FOXBOROUGH, Mass. -- The ability to stand alongside Stephania Bell and watch recovering players work out feels like I'm taking a peek into the trainer's room.
Last year, I had a chance to see Tom Brady practice with Bell providing educational commentary on his reconstructed left knee. She explained why torque was important, how his weight was distributed, how his stride indicated his comfort level, what it meant that he was wearing that particular type of brace.
Bell knows what she's talking about. She's ESPN's injury expert, a physical therapist who specializes in athletes and performance artists.
All the better was the Patriots are working out against the New Orleans Saints, providing action that's as close as you can get to a game.
Welker tore his medial-collateral and anterior-cruciate ligaments in the regular-season finale eight months ago against the Houston Texas. The MCL healed on its own. Then Welker had surgery to repair the ACL a month later.
Bell was impressed with his recovery. She remarked how Welker demonstrated straight-ahead speed, caught passes in traffic (on one reception he fought through mauling pass interference by Saints cornerback Randall Gay) and made cuts with apparent ease.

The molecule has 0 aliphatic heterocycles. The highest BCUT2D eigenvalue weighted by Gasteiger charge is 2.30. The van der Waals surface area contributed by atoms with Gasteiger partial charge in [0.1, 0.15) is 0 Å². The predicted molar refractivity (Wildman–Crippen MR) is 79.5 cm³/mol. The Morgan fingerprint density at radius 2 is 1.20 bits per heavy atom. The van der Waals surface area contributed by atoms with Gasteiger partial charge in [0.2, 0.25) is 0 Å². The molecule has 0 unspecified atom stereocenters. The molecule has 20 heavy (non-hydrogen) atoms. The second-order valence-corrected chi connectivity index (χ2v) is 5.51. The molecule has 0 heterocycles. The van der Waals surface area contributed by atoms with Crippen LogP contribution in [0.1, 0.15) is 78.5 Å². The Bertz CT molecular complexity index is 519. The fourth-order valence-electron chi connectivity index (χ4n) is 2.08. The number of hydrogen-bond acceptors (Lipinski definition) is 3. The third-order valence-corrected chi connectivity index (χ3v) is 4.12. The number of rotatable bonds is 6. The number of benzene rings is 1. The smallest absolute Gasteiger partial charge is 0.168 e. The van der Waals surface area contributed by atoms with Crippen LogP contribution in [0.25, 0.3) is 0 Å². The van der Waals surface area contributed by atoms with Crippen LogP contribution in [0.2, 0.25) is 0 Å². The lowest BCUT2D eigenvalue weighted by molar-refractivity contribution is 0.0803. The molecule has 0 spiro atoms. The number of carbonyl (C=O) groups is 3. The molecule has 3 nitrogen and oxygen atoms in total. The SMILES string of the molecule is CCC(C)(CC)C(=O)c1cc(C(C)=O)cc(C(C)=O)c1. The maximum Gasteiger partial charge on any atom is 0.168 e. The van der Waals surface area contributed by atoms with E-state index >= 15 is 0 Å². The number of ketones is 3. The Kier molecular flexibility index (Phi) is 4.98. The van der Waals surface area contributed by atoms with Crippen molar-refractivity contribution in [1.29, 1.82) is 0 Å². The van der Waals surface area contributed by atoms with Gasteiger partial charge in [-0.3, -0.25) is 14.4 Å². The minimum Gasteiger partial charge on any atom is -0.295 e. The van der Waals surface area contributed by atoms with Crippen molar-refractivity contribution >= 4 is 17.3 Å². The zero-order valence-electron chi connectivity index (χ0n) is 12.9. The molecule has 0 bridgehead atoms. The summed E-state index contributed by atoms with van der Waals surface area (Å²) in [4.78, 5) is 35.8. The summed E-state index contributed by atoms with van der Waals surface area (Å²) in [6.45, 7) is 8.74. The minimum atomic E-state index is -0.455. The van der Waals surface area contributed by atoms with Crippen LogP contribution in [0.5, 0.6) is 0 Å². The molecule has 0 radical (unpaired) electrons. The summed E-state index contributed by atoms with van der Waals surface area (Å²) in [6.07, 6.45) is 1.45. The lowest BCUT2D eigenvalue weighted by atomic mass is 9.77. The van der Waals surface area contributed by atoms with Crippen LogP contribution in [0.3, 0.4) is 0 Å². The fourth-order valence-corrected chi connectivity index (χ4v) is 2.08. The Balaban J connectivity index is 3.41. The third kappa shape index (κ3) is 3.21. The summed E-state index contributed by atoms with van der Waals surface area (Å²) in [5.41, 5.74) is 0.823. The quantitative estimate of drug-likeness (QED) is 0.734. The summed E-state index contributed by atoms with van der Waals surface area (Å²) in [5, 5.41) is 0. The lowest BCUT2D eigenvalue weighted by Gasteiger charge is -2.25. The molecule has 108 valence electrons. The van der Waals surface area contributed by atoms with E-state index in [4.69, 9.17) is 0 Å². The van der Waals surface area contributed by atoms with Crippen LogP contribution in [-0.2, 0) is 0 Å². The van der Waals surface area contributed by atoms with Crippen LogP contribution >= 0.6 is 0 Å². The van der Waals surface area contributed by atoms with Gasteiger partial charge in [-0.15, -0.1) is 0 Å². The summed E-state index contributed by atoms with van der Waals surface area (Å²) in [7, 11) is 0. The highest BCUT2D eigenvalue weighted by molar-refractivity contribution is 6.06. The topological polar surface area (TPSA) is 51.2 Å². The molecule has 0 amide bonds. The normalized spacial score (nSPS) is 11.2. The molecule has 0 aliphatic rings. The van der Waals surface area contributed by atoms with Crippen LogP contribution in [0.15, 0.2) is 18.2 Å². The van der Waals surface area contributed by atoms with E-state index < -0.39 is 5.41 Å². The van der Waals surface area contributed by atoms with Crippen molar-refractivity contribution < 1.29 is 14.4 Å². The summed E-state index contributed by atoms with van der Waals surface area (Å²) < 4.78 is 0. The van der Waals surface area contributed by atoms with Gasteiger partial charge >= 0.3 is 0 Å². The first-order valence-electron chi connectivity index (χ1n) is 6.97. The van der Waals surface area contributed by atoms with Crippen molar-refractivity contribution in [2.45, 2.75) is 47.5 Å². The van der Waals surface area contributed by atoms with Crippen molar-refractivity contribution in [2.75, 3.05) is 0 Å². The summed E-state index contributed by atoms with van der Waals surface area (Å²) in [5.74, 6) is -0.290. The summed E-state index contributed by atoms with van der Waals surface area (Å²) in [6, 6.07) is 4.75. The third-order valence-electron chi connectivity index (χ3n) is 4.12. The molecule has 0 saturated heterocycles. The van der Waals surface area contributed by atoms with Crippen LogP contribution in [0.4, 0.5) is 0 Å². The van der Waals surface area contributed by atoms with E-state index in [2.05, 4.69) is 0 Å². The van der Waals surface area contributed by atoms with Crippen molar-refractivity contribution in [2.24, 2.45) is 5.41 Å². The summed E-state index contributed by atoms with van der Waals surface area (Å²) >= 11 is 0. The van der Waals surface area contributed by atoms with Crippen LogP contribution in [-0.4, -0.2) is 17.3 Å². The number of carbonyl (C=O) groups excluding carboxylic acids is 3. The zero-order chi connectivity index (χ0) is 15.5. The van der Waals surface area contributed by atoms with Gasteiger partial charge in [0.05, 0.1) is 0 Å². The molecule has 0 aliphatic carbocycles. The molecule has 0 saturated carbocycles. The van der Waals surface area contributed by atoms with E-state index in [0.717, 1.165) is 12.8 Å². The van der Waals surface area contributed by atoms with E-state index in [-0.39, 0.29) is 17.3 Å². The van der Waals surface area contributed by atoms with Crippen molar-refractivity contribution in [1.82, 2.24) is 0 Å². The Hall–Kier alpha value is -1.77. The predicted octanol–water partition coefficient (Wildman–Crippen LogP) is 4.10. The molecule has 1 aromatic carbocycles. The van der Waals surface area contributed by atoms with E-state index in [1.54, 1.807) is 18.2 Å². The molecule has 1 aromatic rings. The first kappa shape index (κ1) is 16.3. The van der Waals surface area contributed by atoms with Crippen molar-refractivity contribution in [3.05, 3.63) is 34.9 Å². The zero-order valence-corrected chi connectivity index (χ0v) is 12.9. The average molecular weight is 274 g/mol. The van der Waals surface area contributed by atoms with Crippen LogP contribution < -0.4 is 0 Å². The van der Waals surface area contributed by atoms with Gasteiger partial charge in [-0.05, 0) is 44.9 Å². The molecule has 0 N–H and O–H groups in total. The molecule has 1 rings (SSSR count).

But most notable to her was Welker's ability to decelerate and stop quickly, movements that put sheering force on the knee joint. Welker's made a career out of zigging and zagging through defenses.
"The nature of how he injured it in the first place -- a non-contact, decelerating, rotational injury -- is the type of player he is," Bell said. "He'll have to do that same motion multiple times. Every time he does it in practice and doesn't get hurt, it reinforces the recovery."
See? That's not the kind of football talk I usually hear from colleagues at training camp.
Afterward, she spoke with Welker and posted her observations on her blog at ESPN's fantasy page.
While she was speaking with Welker, I asked Bill O'Brien -- the Patriots quarterbacks coach and de facto offensive coordinator -- what he thought of Welker's amazing recuperation.
"It's hard not to look out there and say what this guy's doing is pretty cool," O'Brien said. "I've been around him now for four years. He's a very hard working guy. I wouldn't expect anything less from him. He's dying to get out there and play, and he worked very hard to get back to the point where he's at."